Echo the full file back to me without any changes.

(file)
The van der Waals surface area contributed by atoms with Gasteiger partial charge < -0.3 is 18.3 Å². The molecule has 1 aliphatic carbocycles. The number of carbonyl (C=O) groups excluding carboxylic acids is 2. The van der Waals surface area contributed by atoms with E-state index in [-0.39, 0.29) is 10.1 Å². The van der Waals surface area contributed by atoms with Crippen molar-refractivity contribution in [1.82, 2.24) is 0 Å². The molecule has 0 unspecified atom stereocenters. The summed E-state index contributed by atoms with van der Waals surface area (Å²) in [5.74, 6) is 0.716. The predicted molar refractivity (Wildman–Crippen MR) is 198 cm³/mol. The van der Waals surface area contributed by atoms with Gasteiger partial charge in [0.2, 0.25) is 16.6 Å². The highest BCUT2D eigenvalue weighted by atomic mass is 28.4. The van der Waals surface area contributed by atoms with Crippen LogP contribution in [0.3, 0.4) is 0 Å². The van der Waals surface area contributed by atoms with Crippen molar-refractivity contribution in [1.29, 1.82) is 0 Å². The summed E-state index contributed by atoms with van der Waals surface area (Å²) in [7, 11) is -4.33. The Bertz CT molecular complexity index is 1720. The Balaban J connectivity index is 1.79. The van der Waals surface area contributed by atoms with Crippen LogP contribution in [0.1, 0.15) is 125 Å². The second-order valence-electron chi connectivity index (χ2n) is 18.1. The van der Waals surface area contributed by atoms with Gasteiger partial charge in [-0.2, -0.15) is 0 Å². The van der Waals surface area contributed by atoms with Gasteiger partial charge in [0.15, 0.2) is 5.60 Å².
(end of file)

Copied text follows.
The van der Waals surface area contributed by atoms with Gasteiger partial charge < -0.3 is 18.3 Å². The molecule has 1 aliphatic carbocycles. The number of carbonyl (C=O) groups excluding carboxylic acids is 2. The van der Waals surface area contributed by atoms with E-state index in [-0.39, 0.29) is 10.1 Å². The van der Waals surface area contributed by atoms with Crippen molar-refractivity contribution in [1.82, 2.24) is 0 Å². The molecule has 0 unspecified atom stereocenters. The summed E-state index contributed by atoms with van der Waals surface area (Å²) in [5.74, 6) is 0.716. The predicted molar refractivity (Wildman–Crippen MR) is 198 cm³/mol. The van der Waals surface area contributed by atoms with Gasteiger partial charge in [0.2, 0.25) is 16.6 Å². The highest BCUT2D eigenvalue weighted by atomic mass is 28.4. The van der Waals surface area contributed by atoms with Crippen LogP contribution in [0.3, 0.4) is 0 Å². The van der Waals surface area contributed by atoms with Crippen molar-refractivity contribution in [1.29, 1.82) is 0 Å². The summed E-state index contributed by atoms with van der Waals surface area (Å²) in [7, 11) is -4.33. The Bertz CT molecular complexity index is 1720. The Balaban J connectivity index is 1.79. The van der Waals surface area contributed by atoms with Crippen LogP contribution in [0.1, 0.15) is 125 Å². The second-order valence-electron chi connectivity index (χ2n) is 18.1. The van der Waals surface area contributed by atoms with Gasteiger partial charge in [-0.2, -0.15) is 0 Å². The van der Waals surface area contributed by atoms with Gasteiger partial charge in [0.15, 0.2) is 5.60 Å².